11/19/2013 07:12 pm ET Updated Jan 23, 2014

No Peace Talks for Pakistan

After Hakimullah Mehsud's death in a drone strike recently, the Pakistani Taliban (TTP) now have a hardliner, Mullah Fazlullah, as their new leader.

As opposed to his predecessor who showed some level of interest in peace talks with the government, Fazlullah has outright rejected any negotiation. Hence, the effort on the part of the government to give peace talks a chance has been further reduced.

This is the same commander who, from 2007-2009 committed atrocities in Swat including burning of schools, public flogging and beheading, references to which Malala Yousafzai made in her book, co-authored with Christina Lamb. Fazlullah was given a chance in Swat for peace negotiation but never agreed. In 2009, when the Pakistan army sent troops and ended Fazlullah's rule in Swat, he escaped with hundreds of his loyalists to eastern Afghanistan. It is from these mountains that he continued to orchestrate attacks in Pakistan and purportedly planned for Malala to be shot dead.

After Prime Minister Nawaz Sharif's recent visit to the U.S, even Washington nodded an agreement to peace talks, although a halt on drone strikes was not agreed to as suggested by Pakistan. Drone strikes are unpopular in the country because of the civilian death toll and highly debatable regarding their effectiveness, as popular opinion is, that for every militant killed, many more are incited to take revenge. However, after the CIA drone strike killed Hakimullah Mehsud, other than one or two religious political parties, others felt that a terrorist was rightly killed -- just at the wrong time as a major chance for peace talks to be held for the following day was lost.

In the past, any time there was intimation for peace talks to emerge; they would be prevented by bombings and violence in the country. If TTP continue with its suicidal attacks inside the country, the government will have no option but to fight back. Chances are for a military action to try and eliminate them but that itself will create an upheaval, as TTP will respond with further attacks. The Pakistani Taliban do not believe in the writ of the constitution and want to enforce its own interpretation of sharia law in the country. Pakistan is by and large a society of moderates and Islamic laws are already enshrined in our constitution but the TTP want to impose their own inhumane version.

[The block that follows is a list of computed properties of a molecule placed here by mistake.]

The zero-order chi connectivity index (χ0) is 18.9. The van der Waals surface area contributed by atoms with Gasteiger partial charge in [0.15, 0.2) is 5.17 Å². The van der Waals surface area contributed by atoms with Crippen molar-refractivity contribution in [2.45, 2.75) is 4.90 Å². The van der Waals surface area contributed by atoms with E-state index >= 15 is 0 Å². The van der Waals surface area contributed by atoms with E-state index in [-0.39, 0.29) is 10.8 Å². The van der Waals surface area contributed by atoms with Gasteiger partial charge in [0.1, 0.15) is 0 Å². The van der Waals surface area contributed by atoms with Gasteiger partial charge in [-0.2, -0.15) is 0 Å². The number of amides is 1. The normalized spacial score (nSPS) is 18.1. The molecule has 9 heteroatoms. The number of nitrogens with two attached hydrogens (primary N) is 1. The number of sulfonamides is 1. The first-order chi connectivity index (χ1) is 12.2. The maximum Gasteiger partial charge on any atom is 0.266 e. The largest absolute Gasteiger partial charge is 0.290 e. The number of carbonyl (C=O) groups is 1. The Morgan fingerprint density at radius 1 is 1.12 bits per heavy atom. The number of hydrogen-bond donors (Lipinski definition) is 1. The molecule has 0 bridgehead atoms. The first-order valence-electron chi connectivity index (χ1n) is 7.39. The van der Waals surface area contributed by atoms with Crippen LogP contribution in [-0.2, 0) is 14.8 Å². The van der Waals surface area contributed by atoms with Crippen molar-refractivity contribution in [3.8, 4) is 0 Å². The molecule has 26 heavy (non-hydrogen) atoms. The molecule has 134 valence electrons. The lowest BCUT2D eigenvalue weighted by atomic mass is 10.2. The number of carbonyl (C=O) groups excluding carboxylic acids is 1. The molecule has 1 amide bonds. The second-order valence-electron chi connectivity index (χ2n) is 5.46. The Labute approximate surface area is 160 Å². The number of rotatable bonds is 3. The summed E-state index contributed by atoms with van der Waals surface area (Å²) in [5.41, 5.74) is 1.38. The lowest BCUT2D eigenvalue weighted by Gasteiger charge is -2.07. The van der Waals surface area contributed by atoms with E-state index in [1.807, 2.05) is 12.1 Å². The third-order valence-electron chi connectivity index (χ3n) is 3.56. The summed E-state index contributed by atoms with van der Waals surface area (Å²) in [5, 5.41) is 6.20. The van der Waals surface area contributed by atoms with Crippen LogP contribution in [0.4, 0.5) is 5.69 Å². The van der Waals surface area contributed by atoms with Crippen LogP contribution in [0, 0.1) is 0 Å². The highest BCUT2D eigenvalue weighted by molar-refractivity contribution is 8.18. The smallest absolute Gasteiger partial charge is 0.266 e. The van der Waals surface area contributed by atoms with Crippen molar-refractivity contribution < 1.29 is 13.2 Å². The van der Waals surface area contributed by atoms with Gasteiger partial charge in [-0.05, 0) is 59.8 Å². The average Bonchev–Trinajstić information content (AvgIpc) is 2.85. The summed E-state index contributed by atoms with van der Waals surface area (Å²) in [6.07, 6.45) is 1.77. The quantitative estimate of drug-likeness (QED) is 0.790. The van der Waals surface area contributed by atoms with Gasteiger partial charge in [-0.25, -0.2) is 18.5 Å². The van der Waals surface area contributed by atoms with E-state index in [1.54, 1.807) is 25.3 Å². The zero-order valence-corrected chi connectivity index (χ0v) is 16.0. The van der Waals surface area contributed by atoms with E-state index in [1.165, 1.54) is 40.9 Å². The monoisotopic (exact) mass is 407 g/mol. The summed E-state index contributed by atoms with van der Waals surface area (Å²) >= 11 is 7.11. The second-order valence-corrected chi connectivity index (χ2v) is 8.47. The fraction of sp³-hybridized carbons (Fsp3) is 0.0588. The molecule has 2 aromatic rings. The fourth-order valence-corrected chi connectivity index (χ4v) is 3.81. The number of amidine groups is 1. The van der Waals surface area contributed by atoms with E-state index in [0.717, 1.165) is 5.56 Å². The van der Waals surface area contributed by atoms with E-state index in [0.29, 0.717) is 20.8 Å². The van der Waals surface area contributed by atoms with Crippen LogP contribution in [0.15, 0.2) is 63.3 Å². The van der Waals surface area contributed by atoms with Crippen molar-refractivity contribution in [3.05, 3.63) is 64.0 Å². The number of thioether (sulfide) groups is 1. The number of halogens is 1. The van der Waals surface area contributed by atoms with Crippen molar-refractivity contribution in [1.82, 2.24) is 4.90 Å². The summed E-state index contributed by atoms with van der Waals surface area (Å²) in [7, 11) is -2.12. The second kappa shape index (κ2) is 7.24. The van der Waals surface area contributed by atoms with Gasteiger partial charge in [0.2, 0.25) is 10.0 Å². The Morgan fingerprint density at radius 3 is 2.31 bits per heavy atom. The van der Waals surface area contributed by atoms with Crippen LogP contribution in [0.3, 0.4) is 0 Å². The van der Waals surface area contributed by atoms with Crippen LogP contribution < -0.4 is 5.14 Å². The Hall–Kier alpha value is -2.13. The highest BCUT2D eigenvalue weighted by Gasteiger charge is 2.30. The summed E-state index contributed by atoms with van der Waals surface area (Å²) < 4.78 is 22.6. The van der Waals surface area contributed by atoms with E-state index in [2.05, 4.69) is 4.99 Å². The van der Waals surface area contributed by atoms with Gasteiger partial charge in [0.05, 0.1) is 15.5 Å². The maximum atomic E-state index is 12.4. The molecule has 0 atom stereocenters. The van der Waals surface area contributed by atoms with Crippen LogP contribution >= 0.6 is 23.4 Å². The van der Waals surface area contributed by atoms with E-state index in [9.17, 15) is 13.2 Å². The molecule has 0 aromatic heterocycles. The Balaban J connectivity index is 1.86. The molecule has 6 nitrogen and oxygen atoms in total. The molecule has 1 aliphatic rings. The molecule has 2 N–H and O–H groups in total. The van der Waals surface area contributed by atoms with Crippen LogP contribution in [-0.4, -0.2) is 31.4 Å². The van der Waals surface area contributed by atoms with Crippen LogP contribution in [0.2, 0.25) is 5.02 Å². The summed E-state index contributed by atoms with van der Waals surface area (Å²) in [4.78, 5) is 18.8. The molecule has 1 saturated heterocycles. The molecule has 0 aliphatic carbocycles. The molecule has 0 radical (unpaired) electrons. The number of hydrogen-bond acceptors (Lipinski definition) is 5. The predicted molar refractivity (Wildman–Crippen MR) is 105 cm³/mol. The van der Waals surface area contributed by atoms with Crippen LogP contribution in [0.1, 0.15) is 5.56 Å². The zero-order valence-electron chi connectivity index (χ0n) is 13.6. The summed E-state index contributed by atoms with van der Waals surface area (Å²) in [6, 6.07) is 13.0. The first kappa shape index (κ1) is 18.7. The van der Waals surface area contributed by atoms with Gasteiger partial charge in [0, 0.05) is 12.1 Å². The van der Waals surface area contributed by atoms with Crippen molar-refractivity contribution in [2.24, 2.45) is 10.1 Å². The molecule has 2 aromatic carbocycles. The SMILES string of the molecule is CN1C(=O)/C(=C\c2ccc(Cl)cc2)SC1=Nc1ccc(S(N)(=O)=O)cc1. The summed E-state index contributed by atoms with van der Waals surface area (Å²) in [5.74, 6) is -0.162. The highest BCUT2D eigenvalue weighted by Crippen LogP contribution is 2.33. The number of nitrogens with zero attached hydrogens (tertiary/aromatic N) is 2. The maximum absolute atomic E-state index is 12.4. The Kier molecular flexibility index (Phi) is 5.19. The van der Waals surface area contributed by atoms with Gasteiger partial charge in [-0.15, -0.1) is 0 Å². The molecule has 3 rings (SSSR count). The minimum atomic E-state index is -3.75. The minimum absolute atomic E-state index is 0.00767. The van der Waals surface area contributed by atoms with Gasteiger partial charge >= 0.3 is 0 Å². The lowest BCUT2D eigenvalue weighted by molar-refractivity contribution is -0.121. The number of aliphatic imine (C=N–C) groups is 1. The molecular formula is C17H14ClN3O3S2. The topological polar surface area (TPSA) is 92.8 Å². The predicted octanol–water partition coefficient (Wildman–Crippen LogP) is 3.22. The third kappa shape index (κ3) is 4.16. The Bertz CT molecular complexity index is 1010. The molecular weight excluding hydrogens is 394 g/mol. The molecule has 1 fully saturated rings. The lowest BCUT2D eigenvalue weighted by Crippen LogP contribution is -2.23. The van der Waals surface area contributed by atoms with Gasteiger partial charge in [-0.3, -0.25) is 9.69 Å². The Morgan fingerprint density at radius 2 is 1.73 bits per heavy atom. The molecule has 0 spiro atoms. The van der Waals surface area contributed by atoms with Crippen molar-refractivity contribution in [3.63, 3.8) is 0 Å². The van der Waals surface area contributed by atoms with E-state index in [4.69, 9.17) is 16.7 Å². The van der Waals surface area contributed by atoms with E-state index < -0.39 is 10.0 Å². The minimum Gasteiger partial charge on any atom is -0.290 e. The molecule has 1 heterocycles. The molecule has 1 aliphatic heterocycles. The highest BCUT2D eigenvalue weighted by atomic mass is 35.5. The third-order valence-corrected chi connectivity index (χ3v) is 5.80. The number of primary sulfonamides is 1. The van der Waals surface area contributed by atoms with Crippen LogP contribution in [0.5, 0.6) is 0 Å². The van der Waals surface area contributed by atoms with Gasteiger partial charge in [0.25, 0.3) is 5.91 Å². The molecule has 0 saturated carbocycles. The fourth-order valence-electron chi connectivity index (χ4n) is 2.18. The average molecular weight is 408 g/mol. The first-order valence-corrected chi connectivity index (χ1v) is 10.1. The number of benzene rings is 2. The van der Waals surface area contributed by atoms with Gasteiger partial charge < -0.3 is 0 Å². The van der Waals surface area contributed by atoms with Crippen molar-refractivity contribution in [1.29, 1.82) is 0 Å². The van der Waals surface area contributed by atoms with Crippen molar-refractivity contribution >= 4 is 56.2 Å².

In 2014, as the American government is expected to withdraw a major number of its forces from Afghanistan, it will create a vacuum that may allow Taliban to take over. This is why Pakistan will have to play a very important role making it imperative for the United States to maintain a close association with regard to being allies.

Despite the opposition to drone strikes, there has been no sympathy for the attack on Hakimullah Mehsud among a section of liberals in Pakistan. Fazlullah's role as TTP chief with a no talks stance could bring a new reign of terror in an already unstable region -- far worse than that of his predecessor who already killed thousands in one year. After a very long time, the military and the government are both on the same page as far as dealing with hard liners is concerned. During the last five years, the military has accepted that it will not dictate its own policy but will follow whatever the government decides. Previously, attempts for talks have failed repeatedly and a military action is now seen as the only possibility, just not the solution. Flushing out terrorists from this region will be a colossal operation for the new government in what may be a new wave of violence for Pakistan.